Obesity doubled in British children

Apr 21, 2006

The British National Obesity Forum announced that childhood obesity has doubled in the past 10 years.

Dr. Colin Waine, chairman of the forum, said obese children aged 11 to 15 are twice as likely to die when they are 50, the Daily Mail reported.

"This is serious news because obesity in adolescence is associated with the premature onset of Type 2 diabetes and cardiovascular diseases," Waine said.

About 1-in-4 11-to-15 year olds is now considered to be obese. Between 1995 and 2004, the number of obese children increased from 14 percent to 24 percent for boys and from 15 percent to 26 percent for girls.

Waine also warned that obese adolescents have an increased risk of cancer. He blamed increased inactivity coupled with energy-dense foods for accelerating the crisis.

The annual Health Survey for England 2004 also found 1-in-4 adults is considered obese.

Copyright 2006 by United Press International

Explore further: Dinosaur footprints set for public display in Utah

add to favorites email to friend print save as pdf

Related Stories

Social inequality worsens in New Zealand

10 hours ago

Research by Dr Lisa Marriott, an associate professor in Victoria's School of Accounting and Commercial Law, and Dr Dalice Sim, Statistical Consultant in the School of Mathematics, Statistics and Operations Research, builds ...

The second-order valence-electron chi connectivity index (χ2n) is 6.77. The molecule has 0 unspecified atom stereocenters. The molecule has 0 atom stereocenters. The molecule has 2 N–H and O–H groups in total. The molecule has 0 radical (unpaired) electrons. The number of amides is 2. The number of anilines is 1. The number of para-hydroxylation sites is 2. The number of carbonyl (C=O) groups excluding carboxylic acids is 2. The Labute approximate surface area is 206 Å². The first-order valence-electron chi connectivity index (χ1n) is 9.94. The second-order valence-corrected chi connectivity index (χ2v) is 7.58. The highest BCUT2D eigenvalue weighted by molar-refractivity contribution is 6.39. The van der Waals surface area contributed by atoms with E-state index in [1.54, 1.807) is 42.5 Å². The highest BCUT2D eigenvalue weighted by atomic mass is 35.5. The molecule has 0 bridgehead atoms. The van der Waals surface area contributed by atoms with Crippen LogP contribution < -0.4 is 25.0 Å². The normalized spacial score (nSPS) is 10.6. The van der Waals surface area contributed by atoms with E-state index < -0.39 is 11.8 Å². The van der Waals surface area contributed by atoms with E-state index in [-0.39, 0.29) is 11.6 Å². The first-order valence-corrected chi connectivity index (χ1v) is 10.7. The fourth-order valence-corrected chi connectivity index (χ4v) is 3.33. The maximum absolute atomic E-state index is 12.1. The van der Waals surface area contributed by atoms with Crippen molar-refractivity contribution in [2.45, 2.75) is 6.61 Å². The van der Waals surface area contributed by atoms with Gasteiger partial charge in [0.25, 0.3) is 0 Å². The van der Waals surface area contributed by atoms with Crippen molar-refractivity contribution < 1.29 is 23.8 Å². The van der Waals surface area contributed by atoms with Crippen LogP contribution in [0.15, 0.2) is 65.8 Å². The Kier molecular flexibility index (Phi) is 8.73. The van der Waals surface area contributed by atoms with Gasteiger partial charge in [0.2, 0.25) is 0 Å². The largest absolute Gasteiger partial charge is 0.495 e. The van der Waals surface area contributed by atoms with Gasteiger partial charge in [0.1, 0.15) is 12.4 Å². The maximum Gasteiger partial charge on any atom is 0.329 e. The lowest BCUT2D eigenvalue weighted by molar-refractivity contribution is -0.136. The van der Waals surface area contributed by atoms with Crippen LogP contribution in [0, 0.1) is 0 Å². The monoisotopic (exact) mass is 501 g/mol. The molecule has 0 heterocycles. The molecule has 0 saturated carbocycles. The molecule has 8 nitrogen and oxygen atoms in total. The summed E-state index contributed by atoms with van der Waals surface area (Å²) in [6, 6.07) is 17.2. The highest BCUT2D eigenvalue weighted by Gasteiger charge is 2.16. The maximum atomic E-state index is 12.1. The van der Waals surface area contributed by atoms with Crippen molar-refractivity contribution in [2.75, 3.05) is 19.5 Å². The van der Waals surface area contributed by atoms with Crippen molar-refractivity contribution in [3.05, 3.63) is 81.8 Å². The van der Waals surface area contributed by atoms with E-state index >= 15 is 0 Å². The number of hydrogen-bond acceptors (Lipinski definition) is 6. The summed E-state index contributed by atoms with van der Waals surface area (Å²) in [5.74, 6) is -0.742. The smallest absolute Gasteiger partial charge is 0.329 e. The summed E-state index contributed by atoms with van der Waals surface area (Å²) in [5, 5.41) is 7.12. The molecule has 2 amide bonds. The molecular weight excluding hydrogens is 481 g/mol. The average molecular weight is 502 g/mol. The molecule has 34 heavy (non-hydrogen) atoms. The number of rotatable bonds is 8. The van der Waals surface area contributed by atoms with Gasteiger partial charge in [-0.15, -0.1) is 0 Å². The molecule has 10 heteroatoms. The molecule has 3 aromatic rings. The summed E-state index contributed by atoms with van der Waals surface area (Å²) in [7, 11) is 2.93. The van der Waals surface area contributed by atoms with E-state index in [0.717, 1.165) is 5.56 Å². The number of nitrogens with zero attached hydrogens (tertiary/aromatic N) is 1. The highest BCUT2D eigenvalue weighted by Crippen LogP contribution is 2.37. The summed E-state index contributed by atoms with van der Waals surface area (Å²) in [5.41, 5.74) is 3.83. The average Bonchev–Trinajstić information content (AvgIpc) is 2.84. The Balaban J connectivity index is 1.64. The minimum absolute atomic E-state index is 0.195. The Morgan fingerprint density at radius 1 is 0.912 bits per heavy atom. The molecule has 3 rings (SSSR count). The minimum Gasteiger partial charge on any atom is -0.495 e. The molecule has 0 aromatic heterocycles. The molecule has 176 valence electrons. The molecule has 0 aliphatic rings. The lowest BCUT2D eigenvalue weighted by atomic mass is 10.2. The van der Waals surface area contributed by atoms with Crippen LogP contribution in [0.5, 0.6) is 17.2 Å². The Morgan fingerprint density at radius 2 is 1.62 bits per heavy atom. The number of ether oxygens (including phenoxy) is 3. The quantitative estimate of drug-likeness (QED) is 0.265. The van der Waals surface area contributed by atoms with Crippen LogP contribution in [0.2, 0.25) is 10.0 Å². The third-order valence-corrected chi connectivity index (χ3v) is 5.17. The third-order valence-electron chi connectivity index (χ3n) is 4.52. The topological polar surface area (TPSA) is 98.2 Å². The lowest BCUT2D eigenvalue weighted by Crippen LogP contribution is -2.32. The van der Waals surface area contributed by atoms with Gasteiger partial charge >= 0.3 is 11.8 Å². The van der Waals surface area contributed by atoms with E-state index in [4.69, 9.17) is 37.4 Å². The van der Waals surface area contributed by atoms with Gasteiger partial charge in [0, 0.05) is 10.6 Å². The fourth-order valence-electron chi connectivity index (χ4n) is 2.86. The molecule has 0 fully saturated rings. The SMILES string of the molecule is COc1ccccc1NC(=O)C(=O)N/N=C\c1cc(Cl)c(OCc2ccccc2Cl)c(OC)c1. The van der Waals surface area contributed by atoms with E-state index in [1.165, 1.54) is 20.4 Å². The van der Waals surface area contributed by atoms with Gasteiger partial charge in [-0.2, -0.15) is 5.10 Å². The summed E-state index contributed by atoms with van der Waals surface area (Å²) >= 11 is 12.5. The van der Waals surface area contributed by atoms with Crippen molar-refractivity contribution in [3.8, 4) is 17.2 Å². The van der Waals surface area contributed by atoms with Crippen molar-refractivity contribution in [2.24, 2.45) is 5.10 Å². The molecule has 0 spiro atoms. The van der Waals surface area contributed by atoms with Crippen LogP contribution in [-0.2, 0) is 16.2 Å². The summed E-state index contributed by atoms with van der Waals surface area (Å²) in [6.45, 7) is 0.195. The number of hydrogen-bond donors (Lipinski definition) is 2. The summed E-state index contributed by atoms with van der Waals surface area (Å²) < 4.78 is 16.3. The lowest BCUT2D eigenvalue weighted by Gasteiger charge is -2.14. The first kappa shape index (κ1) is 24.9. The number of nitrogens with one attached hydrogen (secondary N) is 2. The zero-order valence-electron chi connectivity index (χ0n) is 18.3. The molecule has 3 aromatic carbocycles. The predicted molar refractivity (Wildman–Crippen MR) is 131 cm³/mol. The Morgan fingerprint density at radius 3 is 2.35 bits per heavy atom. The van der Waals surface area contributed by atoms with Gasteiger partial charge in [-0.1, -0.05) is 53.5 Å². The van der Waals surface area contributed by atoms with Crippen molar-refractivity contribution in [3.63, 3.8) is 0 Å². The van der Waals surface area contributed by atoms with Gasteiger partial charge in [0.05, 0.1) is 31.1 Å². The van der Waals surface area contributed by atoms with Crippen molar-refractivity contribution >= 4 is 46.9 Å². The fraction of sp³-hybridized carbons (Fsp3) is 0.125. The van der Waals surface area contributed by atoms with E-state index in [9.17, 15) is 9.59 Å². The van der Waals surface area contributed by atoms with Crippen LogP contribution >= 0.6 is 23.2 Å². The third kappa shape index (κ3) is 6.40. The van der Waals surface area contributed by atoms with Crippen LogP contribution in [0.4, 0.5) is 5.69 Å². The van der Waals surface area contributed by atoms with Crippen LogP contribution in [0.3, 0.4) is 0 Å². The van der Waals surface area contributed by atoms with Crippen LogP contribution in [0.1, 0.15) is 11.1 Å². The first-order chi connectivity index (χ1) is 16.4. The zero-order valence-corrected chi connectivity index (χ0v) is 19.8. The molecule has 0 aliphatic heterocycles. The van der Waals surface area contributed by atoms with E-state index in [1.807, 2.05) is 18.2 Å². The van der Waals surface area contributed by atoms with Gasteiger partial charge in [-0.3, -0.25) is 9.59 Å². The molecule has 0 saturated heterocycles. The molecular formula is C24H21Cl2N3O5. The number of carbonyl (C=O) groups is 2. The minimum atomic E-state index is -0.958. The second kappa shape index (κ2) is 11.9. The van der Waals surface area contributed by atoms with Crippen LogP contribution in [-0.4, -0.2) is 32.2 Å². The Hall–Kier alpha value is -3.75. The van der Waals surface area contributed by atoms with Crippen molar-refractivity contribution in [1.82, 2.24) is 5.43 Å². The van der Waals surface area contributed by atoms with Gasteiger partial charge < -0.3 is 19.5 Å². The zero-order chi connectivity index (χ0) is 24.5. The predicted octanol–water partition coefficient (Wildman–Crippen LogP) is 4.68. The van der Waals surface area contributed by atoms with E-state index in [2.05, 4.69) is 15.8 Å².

Body by smartphone

Jul 30, 2014

We love our smartphones. Since they marched out of the corporate world and into the hands of consumers about 10 years ago, we've relied more and more on our iPhone and Android devices to organize our schedules, ...

Extra time in math class has its minuses, scholar says

Jul 21, 2014

(Phys.org) —Eric Taylor, a PhD student at Stanford University's Center for Education Policy Analysis, found that students who spent more of the school day in math class had higher math scores, but the gains ...

Recommended for you

Dinosaur footprints set for public display in Utah

21 hours ago

A dry wash full of 112-million-year-old dinosaur tracks that include an ankylosaurus, dromaeosaurus and a menacing ancestor of the Tyrannosaurus rex, is set to open to the public this fall in Utah.

Fossil arthropod went on the hunt for its prey

Aug 22, 2014

A new species of carnivorous crustacean has been identified, which roamed the seas 435 million years ago, grasping its prey with spiny limbs before devouring it. The fossil is described and details of its lifestyle are published ...

User comments : 0